by Len Lear
Jay McClellan, 41, a mega-talented painter of dogs who lives in East Falls and is represented by Gravers Lane Gallery in Chestnut Hill, is one of the Philadelphia area’s most in-demand painters of pet dogs, having completed more than 30 commissioned works in the past year.
It is easy to see why. McClellan, who always has artwork at Gravers Lane (he also has his work up in Stone Harbor at Beacon Shortwave Gallery and at Gamut Gallery in Evansville, Indiana), is able to capture the soul as well as a virtual photographic representation of a beloved dog. His subjects look as if they are about to walk out of the painting and onto your lap.
Jay, who also will be teaching at Jefferson/Philadelphia University in East Falls in the fall, sold his first painting in Philadelphia in a unique way. After his first showing at a gallery in University City, the gallery owner offered to store Jay’s large paintings on the second floor. However, he later learned that the landlord had locked the building because of a dispute with the gallery owner and would not let anyone back in.
“So I got the police involved,” recalled Jay, “as well as the building owner. As a result, my friends and I were able to get the paintings out. A lady happened to be walking by and saw the painting of Honey (one of Jay’s dogs) and bought it right there on the street. That was an interesting way to sell a painting.”
Since that bizarre start, Jay has become one of the most successful painters of canines in the Philadelphia area. His large dog paintings hang in the White Dog Café restaurants in University City and Haverford, at Harrah’s Casino in Chester and numerous other locations. Jay was born in Maumelle, Arkansas, a small town outside of Little Rock. After 10 years of a lucrative career in the graphic design industry and his mother’s death due to pancreatic cancer, McClellan made the tough decision to go back to school. He earned a Bachelor of Fine Arts degree from the Memphis College of Art and then a Master of Fine Arts from the Pennsylvania Academy of the Fine Arts.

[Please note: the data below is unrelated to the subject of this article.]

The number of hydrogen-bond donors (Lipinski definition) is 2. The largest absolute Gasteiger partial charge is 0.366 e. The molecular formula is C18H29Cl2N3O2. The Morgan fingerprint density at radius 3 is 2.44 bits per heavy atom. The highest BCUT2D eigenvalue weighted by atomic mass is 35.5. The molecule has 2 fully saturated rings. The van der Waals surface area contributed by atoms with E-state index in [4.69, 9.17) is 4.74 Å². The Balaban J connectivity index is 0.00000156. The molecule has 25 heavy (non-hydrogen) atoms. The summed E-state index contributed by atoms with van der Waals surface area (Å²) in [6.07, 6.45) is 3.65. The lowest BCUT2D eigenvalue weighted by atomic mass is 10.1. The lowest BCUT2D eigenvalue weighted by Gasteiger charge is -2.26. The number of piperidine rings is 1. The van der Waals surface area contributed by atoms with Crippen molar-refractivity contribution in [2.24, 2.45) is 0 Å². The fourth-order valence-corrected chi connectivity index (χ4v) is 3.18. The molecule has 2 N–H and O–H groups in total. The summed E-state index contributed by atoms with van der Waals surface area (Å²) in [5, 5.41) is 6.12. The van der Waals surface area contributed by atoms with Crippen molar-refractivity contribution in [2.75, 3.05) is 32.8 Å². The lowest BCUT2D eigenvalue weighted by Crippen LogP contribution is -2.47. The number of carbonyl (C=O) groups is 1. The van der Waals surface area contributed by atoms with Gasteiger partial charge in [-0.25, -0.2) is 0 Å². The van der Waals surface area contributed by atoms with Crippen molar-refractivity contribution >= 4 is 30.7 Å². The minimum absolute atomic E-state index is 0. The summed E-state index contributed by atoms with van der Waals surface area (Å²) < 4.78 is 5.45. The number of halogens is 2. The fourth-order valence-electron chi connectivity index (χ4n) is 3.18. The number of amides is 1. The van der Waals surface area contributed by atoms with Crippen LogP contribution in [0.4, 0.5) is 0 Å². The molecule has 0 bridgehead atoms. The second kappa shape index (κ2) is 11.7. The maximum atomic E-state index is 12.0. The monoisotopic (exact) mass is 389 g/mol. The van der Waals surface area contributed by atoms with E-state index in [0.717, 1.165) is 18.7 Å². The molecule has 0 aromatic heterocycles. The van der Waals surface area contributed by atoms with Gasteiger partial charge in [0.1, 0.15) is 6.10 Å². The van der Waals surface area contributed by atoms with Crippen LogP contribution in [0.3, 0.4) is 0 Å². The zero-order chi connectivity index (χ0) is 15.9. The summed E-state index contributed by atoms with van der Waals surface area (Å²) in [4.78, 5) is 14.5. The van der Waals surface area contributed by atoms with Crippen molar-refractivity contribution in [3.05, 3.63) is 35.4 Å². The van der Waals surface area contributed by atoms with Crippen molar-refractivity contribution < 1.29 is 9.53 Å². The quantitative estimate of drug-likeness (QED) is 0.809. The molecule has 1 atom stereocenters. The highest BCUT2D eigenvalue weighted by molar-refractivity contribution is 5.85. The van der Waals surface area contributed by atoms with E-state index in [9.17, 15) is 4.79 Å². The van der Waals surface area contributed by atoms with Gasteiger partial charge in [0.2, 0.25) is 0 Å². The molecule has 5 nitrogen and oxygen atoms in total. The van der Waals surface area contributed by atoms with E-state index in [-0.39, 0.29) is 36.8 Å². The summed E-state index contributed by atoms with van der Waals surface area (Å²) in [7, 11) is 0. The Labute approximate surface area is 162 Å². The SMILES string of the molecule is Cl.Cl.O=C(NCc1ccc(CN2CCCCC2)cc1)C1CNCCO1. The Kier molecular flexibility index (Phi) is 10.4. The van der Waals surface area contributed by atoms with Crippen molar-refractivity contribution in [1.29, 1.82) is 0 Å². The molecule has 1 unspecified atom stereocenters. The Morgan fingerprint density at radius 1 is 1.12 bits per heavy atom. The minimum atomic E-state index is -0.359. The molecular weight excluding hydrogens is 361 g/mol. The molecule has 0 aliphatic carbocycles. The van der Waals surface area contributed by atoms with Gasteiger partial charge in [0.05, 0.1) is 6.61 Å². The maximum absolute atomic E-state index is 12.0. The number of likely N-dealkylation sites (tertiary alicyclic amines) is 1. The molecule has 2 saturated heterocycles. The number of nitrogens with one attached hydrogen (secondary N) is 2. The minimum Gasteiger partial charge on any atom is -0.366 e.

Why walk away from a lucrative career to roll the dice on fine art, even though most fine artists are struggling to pay the bills? “I was looking for something more out of life,” he explained. “Long days of being creative in a pressure-filled environment was not the way I wanted to live my life. I really enjoy working with people, and I have found that painting commissions is a fulfilling form of being creative and collaborating.
“There is a common but special connection that we make with the dog(s) that I like to share with the people I work with. ‘Struggling to pay bills’ is a part of life. For me painting has never been about money; it’s always been about the connection I make with the viewer and that common bond we have with dogs.”
McClellan particularly loves to create paintings of his family life, which consists of his wife Stephanie and daughter Sophie Lynn, one, and their two dogs — Lucky, eight, a coonhound mix, and Ava Belle Blue, two, a bluetick coonhound.
Honey, a former family member, died in January of this year at the age of 17. “The hardest thing I have ever done,” Jay said, “was losing my mother and my two dogs, Tip and Honey …
“The calmness and happiness that the dogs bring to me, I want to paint. People can tell when I haven’t painted in several days. I start to get antsy and irritable. Painting gets my motor running while serving as a form of relaxation.”
McClellan’s paintings have been exhibited nationally and are held in many private collections including that of former Phillies second baseman, Chase Utley. Awards include Honorable Mention at the 45th Annual Delta Exhibition and the Mabel Wilson Woodrow Fellowship Award at the Pennsylvania Academy of Fine Arts.
One of his satisfied customers, Marcea Driscoll, of Chestnut Hill, previously told us, “We love Jay’s painting of our dogs, and the two paintings hang in our family room. They are bright and happy and a great rendering of our dogs. The best part is how Jay is able to capture the soul of the dogs in their eyes … One day, when our children have their own home, they will take these paintings of their beloved dogs with them and have them for the rest of their lives.”
What is Jay’s biggest pet peeve? “People who don’t understand the bond between a dog and a human. It’s an extraordinary relationship that I wish everyone could enjoy.”
What is the best advice Jay ever received? “To focus on the positive things in my life.”
For more information: www.jaymcclellan.com or 215-713-5639.